Lester said tobacco sales also help Florida's small retail stores make a profit.

Rick McAllister of the Florida Retail Federation voiced concern that Florida might raise the tax on a product "so easily accessible" elsewhere, such as on Indian reservations or across state lines in Georgia and Alabama.

Steve Bousquet can be reached at [email protected] or (850) 224-7263.

Governor backs off a bit 11/25/08 [Last modified: Friday, November 28, 2008 5:34pm]
Photo reprints | Article reprints

© 2017 Tampa Bay Times


Join the discussion: Click to view comments, add yours

  1. Datz to open in St. Petersburg, join the James Museum of Western and Wildlife Art

    Food & Dining

    Now Datz news.

    Get it? Tuesday, Datz, the longtime line-out-the-door, oft-Instagrammed and -Yelped Tampa stalwart known for shock-and-awe sandwiches and oh-so-much bacon, announced it is coming to St. Petersburg.

    Lunch guest eat at Datz Deli at 2616 South MacDill Ave. in Tampa. Times files.
  2. Republican leader McConnell pulls the plug on latest Obamacare repeal effort

    WASHINGTON --- Sen. Mitch McConnell on Tuesday officially pulled the plug on the latest plan to repeal the health care law, telling senators they will not vote on the measure and effectively admitting defeat in the last-gasp drive to fulfill a core promise of President Donald Trump and Republican lawmakers.

    Senate Majority Leader Mitch McConnell of Ky. listens during a news conference on Capitol Hill in Washington, Tuesday, Feb. 7, 2017, after the Senate confirmed Betsy DeVos as education secretary. DeVos was approved by the narrowest of margins, with Vice President Mike Pence breaking a 50-50 tie in a historic vote. (AP Photo/J. Scott Applewhite) DCSA119
  3. Lightning's Brayden Point could be perfect fit alongside Steven Stamkos, Nikita Kucherov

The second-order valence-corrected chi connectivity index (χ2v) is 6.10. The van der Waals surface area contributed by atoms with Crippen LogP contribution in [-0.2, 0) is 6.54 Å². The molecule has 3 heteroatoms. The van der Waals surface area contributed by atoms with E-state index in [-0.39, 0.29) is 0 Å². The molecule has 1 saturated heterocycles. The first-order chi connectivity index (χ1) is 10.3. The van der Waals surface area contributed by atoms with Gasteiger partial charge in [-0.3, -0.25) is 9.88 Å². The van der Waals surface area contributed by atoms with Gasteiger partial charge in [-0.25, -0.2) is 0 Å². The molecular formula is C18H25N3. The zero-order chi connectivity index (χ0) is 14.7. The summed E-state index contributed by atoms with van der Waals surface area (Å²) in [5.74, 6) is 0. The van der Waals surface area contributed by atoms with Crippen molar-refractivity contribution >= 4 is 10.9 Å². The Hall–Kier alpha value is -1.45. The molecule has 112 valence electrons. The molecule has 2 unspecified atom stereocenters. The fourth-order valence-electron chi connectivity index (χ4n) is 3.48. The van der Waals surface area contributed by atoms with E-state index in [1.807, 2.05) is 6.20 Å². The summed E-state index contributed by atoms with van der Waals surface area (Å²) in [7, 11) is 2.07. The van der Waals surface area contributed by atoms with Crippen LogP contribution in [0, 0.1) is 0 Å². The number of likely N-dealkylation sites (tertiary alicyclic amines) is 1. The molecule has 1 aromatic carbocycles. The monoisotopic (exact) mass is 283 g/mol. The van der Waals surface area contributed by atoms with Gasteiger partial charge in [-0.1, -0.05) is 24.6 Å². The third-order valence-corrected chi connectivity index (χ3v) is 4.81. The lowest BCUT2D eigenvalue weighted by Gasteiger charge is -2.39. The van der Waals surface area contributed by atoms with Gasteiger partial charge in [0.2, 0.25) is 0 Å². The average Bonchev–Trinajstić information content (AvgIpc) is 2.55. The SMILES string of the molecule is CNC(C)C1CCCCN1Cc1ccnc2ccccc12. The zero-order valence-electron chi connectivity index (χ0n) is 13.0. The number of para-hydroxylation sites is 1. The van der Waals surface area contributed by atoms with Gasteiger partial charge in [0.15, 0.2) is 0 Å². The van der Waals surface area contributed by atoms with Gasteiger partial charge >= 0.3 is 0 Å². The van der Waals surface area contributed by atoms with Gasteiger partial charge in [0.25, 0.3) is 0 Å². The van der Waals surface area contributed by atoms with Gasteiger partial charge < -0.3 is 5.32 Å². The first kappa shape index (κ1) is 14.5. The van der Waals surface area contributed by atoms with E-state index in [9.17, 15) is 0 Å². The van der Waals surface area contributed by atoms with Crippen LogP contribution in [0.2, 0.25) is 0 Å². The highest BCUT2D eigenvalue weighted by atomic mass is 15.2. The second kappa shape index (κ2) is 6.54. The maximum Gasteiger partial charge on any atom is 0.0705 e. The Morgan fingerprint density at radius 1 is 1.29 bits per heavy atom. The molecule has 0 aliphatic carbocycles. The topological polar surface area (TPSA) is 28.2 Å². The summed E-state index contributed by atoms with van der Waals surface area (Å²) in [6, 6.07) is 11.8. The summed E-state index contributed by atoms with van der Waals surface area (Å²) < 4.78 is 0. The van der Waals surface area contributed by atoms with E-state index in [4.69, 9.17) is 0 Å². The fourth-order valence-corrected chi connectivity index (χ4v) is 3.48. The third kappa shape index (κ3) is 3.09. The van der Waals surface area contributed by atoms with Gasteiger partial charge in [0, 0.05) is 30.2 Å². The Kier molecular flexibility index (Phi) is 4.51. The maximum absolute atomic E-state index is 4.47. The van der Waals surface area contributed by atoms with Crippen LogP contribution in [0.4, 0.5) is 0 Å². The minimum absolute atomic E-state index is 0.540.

Lightning Strikes

    SUNRISE — Brayden Point ended last season as the Lightning's No. 1 center, thrust into the role as a rookie due to injuries.

    Lightning center Brayden Point (21) advances the puck through the neutral zone during Friday's preseason game against the Nashville Predators. [DOUGLAS R. CLIFFORD  |  Times]
  4. For starters: Rays at Yankees, with Blake Snell starting, Wilson Ramos cashing in


    The Rays open their final road series of the season tonight at Yankee Stadium, which is also where they played their first of the season.

    LHP Blake Snell will be on the mound for the Rays, looking to continue his successful late-season run, in which he is 4-0, 2,57 over his last eight starts.

    Tonight marks Wilson Ramos' 55th start of the season.
  5. Cannon Fodder podcast: Considering Gerald McCoy's comments


    Greg Auman talks about Gerald McCoy's comments — both about fan criticism online and Donald Trump — in the latest episode of our Bucs Cannon Fodder podcast.

    Gerald McCoy, front, said Monday that he would love to have a conversation with any of the fans who take to social media to criticize him and his Bucs teammates. [LOREN ELLIOTT | Times]